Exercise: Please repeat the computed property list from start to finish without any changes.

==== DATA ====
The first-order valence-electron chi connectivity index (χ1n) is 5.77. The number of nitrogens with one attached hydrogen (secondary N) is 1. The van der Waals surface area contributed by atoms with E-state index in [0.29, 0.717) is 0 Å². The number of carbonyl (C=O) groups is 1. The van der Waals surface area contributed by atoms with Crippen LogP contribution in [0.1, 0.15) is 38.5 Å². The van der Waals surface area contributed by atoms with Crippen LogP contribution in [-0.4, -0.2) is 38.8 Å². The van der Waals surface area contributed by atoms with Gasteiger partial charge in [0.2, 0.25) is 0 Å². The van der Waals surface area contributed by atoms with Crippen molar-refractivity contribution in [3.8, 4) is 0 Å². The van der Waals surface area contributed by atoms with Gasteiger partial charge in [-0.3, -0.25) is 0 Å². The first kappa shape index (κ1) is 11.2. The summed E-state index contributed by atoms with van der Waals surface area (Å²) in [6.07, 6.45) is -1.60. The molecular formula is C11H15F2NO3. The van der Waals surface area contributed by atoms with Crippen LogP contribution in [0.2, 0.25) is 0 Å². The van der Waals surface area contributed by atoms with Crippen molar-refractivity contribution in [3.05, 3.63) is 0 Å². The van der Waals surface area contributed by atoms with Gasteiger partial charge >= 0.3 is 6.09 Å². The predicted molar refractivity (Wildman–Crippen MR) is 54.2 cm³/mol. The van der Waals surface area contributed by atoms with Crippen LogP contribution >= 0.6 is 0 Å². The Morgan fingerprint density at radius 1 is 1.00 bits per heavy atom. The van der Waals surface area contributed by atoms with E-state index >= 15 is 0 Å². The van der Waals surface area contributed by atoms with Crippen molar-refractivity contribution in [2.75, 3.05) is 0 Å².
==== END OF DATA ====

The first-order valence-electron chi connectivity index (χ1n) is 5.77. The number of nitrogens with one attached hydrogen (secondary N) is 1. The van der Waals surface area contributed by atoms with E-state index in [0.29, 0.717) is 0 Å². The number of carbonyl (C=O) groups is 1. The van der Waals surface area contributed by atoms with Crippen LogP contribution in [0.1, 0.15) is 38.5 Å². The van der Waals surface area contributed by atoms with Crippen LogP contribution in [-0.4, -0.2) is 38.8 Å². The van der Waals surface area contributed by atoms with Gasteiger partial charge in [0.2, 0.25) is 0 Å². The van der Waals surface area contributed by atoms with Crippen molar-refractivity contribution in [3.8, 4) is 0 Å². The van der Waals surface area contributed by atoms with Gasteiger partial charge in [-0.3, -0.25) is 0 Å². The first kappa shape index (κ1) is 11.2. The summed E-state index contributed by atoms with van der Waals surface area (Å²) in [6.07, 6.45) is -1.60. The molecular formula is C11H15F2NO3. The van der Waals surface area contributed by atoms with Crippen LogP contribution in [0.2, 0.25) is 0 Å². The van der Waals surface area contributed by atoms with Crippen molar-refractivity contribution in [3.05, 3.63) is 0 Å². The van der Waals surface area contributed by atoms with Gasteiger partial charge >= 0.3 is 6.09 Å². The predicted molar refractivity (Wildman–Crippen MR) is 54.2 cm³/mol. The van der Waals surface area contributed by atoms with Crippen LogP contribution >= 0.6 is 0 Å². The Morgan fingerprint density at radius 1 is 1.00 bits per heavy atom. The van der Waals surface area contributed by atoms with E-state index >= 15 is 0 Å². The van der Waals surface area contributed by atoms with Crippen molar-refractivity contribution in [2.75, 3.05) is 0 Å².